Long term layovers, those spanning 6 hours or more, used to irk many travelers. Nobody wants to spend valuable hard earned time off at a stand still in some foreign airport for several hours. Now, many cities airports that have regular long-term layovers are offering travelers the opportunity to explore in transit. Doha, Qatar is one such city and is the perfect city to do some exploration. When I tried to use my American Airlines air miles on a flight to India, I quickly realized it was a waste of time. Not only are they undervaluing their miles and service, but they’re also increasing the price to spend those miles. Frustrated, I turned to Google Flights and found that Qatar Airways was offering well-priced flights with long layovers. My friend Tanj, from Wandering Hearts: A Travelogue by Brock and Tanj, used to be an air hostess on this airline and quickly convinced me that this was a great option. It would also be my first time in the Middle East. This post is your guide on how to do a long layover in Doha, Qatar. 

How to Book a Layover on Qatar Airways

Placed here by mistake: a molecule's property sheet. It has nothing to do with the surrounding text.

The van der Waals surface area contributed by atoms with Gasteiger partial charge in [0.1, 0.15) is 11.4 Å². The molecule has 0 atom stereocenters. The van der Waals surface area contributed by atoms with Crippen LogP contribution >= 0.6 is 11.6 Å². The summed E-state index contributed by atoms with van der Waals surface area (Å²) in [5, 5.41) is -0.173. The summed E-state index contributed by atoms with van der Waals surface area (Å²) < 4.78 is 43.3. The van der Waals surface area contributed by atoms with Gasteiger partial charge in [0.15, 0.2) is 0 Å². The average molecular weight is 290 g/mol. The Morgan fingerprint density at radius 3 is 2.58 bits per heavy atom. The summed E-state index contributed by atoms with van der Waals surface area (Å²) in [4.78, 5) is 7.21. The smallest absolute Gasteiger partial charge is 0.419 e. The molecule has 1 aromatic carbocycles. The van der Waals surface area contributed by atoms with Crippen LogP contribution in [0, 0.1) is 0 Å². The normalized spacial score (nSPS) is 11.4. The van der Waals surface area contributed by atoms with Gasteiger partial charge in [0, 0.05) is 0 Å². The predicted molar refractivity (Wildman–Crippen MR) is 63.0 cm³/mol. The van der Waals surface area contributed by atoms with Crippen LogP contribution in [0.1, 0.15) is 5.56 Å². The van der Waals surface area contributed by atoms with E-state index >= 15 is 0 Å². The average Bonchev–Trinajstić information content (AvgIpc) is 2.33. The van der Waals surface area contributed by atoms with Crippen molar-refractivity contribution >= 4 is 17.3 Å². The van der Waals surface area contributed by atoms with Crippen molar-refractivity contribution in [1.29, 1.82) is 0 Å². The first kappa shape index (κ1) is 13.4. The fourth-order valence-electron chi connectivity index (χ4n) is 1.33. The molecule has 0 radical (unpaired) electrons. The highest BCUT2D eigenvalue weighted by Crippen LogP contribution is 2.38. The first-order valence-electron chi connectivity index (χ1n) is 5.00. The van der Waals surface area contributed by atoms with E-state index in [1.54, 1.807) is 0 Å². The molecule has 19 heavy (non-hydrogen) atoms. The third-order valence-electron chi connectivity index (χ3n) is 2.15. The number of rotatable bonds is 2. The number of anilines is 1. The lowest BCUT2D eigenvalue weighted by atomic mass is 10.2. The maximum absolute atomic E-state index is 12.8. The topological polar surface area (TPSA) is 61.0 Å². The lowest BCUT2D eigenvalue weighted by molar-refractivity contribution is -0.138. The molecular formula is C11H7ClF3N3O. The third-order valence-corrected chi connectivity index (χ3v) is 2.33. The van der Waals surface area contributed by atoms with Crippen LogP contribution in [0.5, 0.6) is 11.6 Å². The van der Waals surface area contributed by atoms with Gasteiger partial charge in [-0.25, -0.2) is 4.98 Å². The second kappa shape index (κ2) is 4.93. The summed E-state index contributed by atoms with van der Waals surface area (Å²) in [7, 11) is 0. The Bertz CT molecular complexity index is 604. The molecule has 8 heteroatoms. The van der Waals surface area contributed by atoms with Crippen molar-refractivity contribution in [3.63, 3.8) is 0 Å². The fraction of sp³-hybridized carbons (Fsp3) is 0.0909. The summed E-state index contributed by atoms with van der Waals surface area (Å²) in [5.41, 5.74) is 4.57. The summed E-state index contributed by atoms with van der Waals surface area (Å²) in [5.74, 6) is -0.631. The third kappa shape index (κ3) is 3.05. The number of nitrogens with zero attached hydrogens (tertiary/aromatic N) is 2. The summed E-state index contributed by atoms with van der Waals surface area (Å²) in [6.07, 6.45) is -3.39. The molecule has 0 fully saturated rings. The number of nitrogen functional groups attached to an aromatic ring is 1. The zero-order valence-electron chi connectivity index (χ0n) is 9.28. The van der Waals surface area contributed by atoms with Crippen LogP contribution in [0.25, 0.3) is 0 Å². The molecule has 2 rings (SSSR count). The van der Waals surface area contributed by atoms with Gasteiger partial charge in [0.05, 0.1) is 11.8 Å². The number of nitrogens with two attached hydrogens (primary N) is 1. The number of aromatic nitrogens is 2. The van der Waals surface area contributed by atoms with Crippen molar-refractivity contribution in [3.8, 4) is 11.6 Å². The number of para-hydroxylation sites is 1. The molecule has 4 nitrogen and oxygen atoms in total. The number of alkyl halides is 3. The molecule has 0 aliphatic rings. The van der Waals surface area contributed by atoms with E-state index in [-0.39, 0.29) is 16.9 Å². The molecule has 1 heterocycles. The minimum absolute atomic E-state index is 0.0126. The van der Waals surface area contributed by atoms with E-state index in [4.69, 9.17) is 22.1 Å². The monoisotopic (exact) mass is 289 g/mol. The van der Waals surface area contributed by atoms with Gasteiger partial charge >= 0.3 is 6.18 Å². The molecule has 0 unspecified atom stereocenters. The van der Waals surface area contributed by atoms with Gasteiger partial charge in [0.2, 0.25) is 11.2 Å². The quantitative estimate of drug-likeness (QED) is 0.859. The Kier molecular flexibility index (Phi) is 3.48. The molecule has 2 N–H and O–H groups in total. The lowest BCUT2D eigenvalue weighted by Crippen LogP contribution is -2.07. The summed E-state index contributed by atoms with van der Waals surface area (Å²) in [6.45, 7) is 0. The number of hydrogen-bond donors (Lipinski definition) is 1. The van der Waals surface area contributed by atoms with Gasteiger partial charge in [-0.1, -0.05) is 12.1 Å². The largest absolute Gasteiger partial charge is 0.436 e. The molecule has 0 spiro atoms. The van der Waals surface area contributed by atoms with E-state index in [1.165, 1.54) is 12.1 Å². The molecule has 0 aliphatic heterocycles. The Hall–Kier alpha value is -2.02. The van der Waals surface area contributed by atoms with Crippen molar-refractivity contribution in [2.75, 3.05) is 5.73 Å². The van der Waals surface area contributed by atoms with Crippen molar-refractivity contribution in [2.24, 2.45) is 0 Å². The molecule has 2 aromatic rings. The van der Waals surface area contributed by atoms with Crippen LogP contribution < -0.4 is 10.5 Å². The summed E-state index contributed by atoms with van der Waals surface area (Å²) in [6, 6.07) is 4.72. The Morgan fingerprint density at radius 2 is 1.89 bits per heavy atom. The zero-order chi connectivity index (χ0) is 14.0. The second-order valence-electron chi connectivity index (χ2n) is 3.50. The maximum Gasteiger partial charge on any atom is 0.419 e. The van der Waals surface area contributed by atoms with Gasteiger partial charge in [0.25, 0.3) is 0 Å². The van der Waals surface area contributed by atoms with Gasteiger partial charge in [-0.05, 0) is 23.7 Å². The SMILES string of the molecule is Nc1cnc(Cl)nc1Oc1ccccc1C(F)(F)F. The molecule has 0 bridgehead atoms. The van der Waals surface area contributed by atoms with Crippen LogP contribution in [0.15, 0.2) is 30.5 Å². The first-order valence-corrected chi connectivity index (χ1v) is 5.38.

Booking an extended layover on Qatar Airways is very easy. Just find the flight and book it! My advice is to check your terms and conditions, however, because the airline does not allow you to book a layover in both directions, and certain destinations are not accepted. After you’ve booked it you have two options: pay for the required transit visa in advance (which I did), or pay for it on arrival. Again, you will need to check the visa requirements for your passport. Once you’ve passed immigration, make sure you exchange money before you head to the left of the arrivals hall towards the taxi services. Taxis in Doha do not accept credit cards, and you need to pay in cash. The blueish green taxis are the official taxis in Doha and are super clean, safe and reliable. 

What to Pack for a Layover in Doha, Qatar

You will not be able to get checked luggage for your layover. Make sure you pack a backpack or overnight bag with a change of clothes or whatever else you need for your layover. I had a spare set of clothes, my medicines, and small toiletries that I needed.

What to Do in 24 Hours in Doha, Qatar

It is easy to see and do a lot in Doha for 24 hours. Taxis are relatively easy, and many of the attractions like the Museum of Islamic Art, Souq Waqif (typical Middle Eastern market), and the promenade along the Corniche are all within walking distance.  You can explore all of the attractions mentioned below, but it's dependent on the depth of time you want to see each site. As for me, I tend to take my time, and I was on the tail end of an overwhelming trip to India, so I was rather exhausted by the time I touched down in Doha. I didn’t get a chance to do all of these things, but you could squeeze them in if you wanted to.

Wander Around the Museum of Islamic Art